What impresses me most in terms of culinary skill is the ability to make something out of nothing. Or, rather, the ability to make an interesting, tasty dish out of whatever you have lying around. Instead of picking a recipe and tracking down the ingredients, the ability to look around at what you have and put something together. This is something the CSA has forced us to do more than we ever did before – one of the many reasons I appreciate it.
What makes this so difficult is the necessary toolbox of skills – the basic mastery of preparing various ingredients in various styles (braised vs. sautéed vs. roasted veggies, for instance); of preparing the foundations on which flavors can be applied (a roux, for example, or a basic buttercream frosting); of both common and alternative flavor pairings (mire poix – the carrot, celery, onion triad that makes the base for many French dishes, or the spice combinations common to most Latin American or Indian foods). And, of course, the variety of tools necessary for doing various things (like a slow cooker, or a zester, or a double-boiler).
We’ve tried to do what we can to build our kitchen, our spice cabinet, and our pantry (and, as many know, our liquor cabinet) such that we can make almost anything we come across in a cookbook or magazine or blog, and I can say we’re trying to build those skills as well, but it’s always still frustrating to face the kitchen without a plan and to piece together a cohesive, exciting, tasty meal.
Brett and I have been watching Spain, On the Road Again, which originally aired on PBS. It follows a rather random foursome – Mario Batali, Mark Bittman, Gwyneth Paltrow, and Spanish actress Claudia Bassols – on an in-depth culinary road trip through Spain, where they literally wine and dine their way from coast to coast and city to town to village to rural settlement. I can’t even begin to explain what sort of fantasies all of this conjures in my travel-hungry soul and just-plain-hungry stomach, but I will say that I strongly recommend the series (as long as you can look past the whole Gwyneth-and-Mario-being-celebrities-and-thus-fairly-obnoxious thing).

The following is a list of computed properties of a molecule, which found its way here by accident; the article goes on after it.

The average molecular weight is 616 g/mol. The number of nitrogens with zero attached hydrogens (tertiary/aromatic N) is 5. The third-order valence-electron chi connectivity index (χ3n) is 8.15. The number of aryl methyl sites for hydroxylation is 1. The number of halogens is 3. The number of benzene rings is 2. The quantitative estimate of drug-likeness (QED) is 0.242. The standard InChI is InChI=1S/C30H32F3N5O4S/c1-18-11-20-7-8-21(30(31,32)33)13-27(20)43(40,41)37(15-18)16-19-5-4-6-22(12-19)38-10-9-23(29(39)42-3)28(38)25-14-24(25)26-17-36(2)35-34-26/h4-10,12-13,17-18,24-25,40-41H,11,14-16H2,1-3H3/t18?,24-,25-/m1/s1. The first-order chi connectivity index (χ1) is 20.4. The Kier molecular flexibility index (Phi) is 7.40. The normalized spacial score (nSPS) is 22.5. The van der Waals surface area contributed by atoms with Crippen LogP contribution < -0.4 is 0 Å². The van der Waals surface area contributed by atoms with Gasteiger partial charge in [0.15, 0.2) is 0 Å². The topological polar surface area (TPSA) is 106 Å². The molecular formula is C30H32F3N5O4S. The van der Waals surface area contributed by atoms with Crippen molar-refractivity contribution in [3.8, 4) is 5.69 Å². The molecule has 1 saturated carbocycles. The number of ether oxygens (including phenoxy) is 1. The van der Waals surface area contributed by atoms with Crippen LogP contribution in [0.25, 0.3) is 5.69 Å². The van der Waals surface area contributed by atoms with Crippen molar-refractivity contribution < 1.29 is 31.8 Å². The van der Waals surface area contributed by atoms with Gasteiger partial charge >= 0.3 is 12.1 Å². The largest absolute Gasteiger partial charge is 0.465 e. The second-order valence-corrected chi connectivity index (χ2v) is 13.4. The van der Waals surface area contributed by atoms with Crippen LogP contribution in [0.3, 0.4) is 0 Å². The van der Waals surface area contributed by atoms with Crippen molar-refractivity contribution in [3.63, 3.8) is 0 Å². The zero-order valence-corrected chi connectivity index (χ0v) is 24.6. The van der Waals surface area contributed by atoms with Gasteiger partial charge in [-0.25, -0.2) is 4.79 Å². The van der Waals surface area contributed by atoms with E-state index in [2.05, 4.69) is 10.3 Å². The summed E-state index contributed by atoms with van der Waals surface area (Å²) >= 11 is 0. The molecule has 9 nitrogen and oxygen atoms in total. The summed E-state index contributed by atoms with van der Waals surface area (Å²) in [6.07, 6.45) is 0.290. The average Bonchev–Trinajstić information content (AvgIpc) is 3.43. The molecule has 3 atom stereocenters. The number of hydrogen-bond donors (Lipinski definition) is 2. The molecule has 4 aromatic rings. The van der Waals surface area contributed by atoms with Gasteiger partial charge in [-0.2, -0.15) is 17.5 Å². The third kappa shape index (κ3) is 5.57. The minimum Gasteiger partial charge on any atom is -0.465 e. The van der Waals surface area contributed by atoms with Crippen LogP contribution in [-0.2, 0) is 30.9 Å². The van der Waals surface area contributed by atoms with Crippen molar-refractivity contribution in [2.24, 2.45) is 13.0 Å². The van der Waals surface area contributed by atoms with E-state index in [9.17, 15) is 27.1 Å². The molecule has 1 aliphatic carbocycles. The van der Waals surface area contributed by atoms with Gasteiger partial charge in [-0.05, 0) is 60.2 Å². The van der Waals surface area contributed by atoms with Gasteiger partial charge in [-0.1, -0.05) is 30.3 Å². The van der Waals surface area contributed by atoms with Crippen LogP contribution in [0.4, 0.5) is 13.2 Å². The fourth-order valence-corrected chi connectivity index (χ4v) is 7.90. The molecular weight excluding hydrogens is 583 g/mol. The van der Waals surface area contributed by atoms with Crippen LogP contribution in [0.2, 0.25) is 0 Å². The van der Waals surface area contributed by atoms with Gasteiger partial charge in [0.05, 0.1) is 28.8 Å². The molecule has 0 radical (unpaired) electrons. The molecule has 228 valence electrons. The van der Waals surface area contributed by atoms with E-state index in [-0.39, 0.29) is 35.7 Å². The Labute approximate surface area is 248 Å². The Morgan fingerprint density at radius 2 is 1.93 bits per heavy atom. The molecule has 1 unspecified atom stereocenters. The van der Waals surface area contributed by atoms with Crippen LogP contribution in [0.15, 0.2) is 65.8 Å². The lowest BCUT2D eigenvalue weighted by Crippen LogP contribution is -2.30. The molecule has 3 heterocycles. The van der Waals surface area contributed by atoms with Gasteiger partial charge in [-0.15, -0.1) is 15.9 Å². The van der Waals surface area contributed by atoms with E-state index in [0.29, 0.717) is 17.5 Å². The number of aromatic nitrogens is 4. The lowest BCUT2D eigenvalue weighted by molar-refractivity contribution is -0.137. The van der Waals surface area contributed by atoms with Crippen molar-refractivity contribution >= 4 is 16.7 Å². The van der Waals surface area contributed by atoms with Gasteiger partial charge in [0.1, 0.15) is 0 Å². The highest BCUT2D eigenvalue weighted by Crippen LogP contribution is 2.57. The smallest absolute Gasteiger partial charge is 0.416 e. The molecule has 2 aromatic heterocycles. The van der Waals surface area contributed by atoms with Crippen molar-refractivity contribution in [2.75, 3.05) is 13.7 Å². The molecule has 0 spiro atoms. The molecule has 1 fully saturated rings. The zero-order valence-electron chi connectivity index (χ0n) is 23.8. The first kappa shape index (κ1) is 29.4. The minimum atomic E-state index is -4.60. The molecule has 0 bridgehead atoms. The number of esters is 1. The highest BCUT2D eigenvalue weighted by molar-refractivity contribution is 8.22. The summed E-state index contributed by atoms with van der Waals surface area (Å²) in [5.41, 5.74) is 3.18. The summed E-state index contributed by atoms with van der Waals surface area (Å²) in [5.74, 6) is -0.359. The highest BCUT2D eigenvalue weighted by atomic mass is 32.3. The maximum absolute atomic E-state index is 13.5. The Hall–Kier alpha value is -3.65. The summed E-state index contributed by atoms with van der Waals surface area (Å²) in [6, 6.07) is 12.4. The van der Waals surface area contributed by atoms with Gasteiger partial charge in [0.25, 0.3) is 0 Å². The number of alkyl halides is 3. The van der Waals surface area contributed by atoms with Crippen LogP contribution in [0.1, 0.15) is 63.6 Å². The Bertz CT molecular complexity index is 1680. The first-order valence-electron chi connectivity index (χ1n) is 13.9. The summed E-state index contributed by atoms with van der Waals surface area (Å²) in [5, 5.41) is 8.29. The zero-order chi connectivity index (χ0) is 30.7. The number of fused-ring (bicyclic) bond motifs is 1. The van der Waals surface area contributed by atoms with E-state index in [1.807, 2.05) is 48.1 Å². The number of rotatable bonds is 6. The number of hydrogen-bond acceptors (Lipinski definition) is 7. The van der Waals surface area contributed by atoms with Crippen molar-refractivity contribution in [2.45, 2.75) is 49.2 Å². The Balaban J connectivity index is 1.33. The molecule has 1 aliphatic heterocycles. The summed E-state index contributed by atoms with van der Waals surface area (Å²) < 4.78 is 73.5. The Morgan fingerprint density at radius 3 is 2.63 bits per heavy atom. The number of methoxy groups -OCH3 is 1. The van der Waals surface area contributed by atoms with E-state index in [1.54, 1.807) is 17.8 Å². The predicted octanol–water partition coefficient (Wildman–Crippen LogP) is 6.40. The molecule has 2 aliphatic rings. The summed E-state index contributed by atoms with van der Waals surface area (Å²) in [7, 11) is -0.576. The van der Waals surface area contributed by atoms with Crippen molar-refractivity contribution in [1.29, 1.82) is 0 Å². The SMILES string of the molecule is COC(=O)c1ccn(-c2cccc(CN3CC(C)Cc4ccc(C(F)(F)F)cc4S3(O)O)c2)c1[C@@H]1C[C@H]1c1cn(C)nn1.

Toward the end of the series they visit a restaurant that I can only imagine costs approximately $1,452,982 per meal. There is no menu – when you sit down, the chef joins you at the table to discuss your likes and dislikes, then creates a meal specifically for you. I was impressed by the concept itself, but blown away by the obvious skill of the chef and his kitchen staff to be able to pull this off with what was sure to be a limited array of kitchen equipment and ingredients on-hand.
Inspired by such a feat, we returned home this past weekend after almost two weeks of travel to a fairly empty kitchen and I was determined to make do with what we had (well, almost). Supplemented with a few additional ingredients (potatoes and bread – reasonable, I think), we cobbled together a delicious meal of Moroccan-inspired mustard grilled chicken and grilled potato salad (recipe forthcoming), preceded by a beet-feta bruschetta. It might not have been as extravagant as the Spanish chef’s production, but I can certainly say it didn’t cost us as much.
- 2 beets (we used two different colors, but I didn’t even know that until I cut into them)
- Feta or goat cheese
- Slices of baguette or other bread
- Olive oil
- 1 clove garlic
- Fresh mint, chopped
– Slice the beets and grill until tender (checking with a fork is always a good way to tell).
– Grill or toast the slices of bread until lightly golden.
– Rub the bread with the raw garlic (cut the clove in half).
– Drizzle the oil over the bread.
– Places the slices of grilled beets on the bread, top with the cheese and mint.